A day after the South Dakota Public Utilities Commission approved its permit, TransCanada Corp. filed suit against the United States in response to President Barack Obama’s November 2015 rejection of the Keystone XL pipeline proposal, seeking $15 billion in damages.
TransCanada filed both under the North American Free Trade Agreement (NAFTA) and in federal court in Houston “on the basis that the denial was arbitrary and unjustified,” the company said in a statement on January 6, regarding the NAFTA filing. The federal court filing challenges the constitutionality of Obama’s decision.
“Through the NAFTA claim, TransCanada will be seeking to recover more than US$15 billion in costs and damages that it has suffered as a result of the U.S. Administration's breach of its NAFTA obligations,” the company said. “Furthermore, in the federal court filing, TransCanada asserts the Administration's action was contrary to Congress' power under the U.S. Constitution to regulate interstate and international commerce. While the President has traditionally granted permits on narrow, established grounds, any such power does not exist when Congress has acted to the contrary or when the decision is based on the unprecedented and symbolic grounds that are the foundation of the denial in this case. In early 2015, both houses of Congress passed a bipartisan bill approving the construction of Keystone XL, which the President later vetoed.”
On Tuesday January 5, the South Dakota Public Utilities Commission approved TransCanada’s proposed route through the state. In doing so the commission overrode objections from tribal and other opponents who had argued that the company must begin its application process anew because more than four years had elapsed since the initial approval, and conditions had changed enough to warrant starting from scratch.
One of the conditions on the South Dakota permit is Presidential approval, and there’s a chance that the Keystone XL project could be revived after the 2016 federal election. Indigenous opponents had already signed a petition trying to get TransCanada to “throw in the towel” and withdraw its application in South Dakota, likening the proposal to a zombie and drawing comparisons to the famous Monty Python dead-parrot skit.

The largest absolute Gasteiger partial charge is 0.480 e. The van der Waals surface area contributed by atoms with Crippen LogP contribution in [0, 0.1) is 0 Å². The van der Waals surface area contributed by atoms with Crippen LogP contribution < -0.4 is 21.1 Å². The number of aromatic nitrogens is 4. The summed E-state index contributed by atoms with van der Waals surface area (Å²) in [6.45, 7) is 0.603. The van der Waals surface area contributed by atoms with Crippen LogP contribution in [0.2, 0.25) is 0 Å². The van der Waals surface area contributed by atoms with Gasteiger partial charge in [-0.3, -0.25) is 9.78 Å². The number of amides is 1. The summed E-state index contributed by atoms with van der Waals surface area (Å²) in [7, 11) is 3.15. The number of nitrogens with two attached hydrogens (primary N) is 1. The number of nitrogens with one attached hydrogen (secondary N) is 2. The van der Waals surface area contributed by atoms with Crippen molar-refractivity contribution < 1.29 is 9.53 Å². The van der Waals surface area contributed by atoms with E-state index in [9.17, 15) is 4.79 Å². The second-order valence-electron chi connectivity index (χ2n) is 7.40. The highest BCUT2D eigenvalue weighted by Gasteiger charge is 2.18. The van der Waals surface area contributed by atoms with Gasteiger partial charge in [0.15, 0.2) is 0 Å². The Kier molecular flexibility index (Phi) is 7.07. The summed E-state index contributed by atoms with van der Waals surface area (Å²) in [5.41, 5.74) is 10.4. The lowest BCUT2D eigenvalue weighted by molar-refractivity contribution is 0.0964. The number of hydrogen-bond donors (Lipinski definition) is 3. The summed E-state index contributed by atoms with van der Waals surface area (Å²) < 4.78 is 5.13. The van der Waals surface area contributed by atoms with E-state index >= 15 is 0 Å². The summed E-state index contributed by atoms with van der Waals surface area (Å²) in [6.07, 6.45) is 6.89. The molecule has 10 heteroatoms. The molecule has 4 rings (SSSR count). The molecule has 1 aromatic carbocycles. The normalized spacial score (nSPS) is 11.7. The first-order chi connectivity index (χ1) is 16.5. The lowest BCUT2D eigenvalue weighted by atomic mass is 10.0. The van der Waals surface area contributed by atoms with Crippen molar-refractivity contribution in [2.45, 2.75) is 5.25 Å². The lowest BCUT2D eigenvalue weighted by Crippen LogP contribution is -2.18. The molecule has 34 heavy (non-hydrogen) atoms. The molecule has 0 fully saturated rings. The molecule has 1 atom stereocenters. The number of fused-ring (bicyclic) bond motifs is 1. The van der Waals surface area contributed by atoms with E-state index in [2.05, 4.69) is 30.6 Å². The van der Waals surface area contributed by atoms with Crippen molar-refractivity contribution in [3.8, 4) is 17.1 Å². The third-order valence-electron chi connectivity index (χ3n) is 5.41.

Reaction to TransCanada’s lawsuit was swift, with the activist organization Bold Nebraska calling it a “desperate attempt” and a farmer likening the company to a “spoiled kid.”
“The rejection of Keystone XL was justified in order to protect the land, water and property rights of farmers and ranchers,” said Bold Nebraska Director Jane Kleeb in a statement. “This desperate attempt by TransCanada is a move to show their shareholders they have a viable project when they have hit a dead end.”
“TransCanada’s latest action reminds me of a spoiled kid who refuses to take no for an answer,” added Art Tanderup, a Nebraska farmer whose land was along the pipeline’s proposed route. “The President said ‘no,’ and now they are going to sue. A foreign corporation is suing the United States because they were not allowed to push their poison through the heartland with no concern for the land, the water and the people who live here.”
In essence, the company is indeed crying “no fair,” international trade lawyer Cyndee Todgham Cherniak told CBC News.
"It basically says the U.S. has approved other pipelines, and so we are not being treated the same as these other guys who were approved," she said.
Legally the company could have a “pretty strong case,” international trade lawyer Lawrence Herman told CBC News, pointing out that NAFTA requires that all companies within the trade agreement be treated equally, and other pipelines had been approved south of the 49th Parallel during the seven years that the $8 billion Keystone XL languished. "They have the right to claim for compensation based on both sunk costs and future lost profits as a result of the decision.”
The Natural Resources Defense Council (NRDC) called the lawsuit a bullying tactic.
''TransCanada was wrong to try to ram the dirty tar sands pipeline down our throats—and it’s wrong to try to force American taxpayers to pony up for its mistakes,” said NRDC Canada project director Anthony Swift in a statement. “This is about a foreign company trying to undercut safeguards that protect the American people. Its attempt to bully us deserves to be rejected.”